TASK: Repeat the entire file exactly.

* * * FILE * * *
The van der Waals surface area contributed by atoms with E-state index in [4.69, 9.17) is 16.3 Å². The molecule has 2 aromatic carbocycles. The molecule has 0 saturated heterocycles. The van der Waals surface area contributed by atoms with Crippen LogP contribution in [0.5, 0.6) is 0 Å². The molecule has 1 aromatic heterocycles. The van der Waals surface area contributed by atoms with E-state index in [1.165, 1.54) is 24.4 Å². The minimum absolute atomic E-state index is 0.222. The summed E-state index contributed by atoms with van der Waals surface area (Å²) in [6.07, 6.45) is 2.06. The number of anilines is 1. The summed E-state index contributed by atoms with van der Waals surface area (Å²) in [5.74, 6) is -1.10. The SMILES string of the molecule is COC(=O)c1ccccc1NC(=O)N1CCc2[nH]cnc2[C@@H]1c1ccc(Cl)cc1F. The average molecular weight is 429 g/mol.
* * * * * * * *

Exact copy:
The van der Waals surface area contributed by atoms with E-state index in [4.69, 9.17) is 16.3 Å². The molecule has 2 aromatic carbocycles. The molecule has 0 saturated heterocycles. The van der Waals surface area contributed by atoms with Crippen LogP contribution in [0.5, 0.6) is 0 Å². The molecule has 1 aromatic heterocycles. The van der Waals surface area contributed by atoms with E-state index in [1.165, 1.54) is 24.4 Å². The minimum absolute atomic E-state index is 0.222. The summed E-state index contributed by atoms with van der Waals surface area (Å²) in [6.07, 6.45) is 2.06. The number of anilines is 1. The summed E-state index contributed by atoms with van der Waals surface area (Å²) in [5.74, 6) is -1.10. The SMILES string of the molecule is COC(=O)c1ccccc1NC(=O)N1CCc2[nH]cnc2[C@@H]1c1ccc(Cl)cc1F. The average molecular weight is 429 g/mol.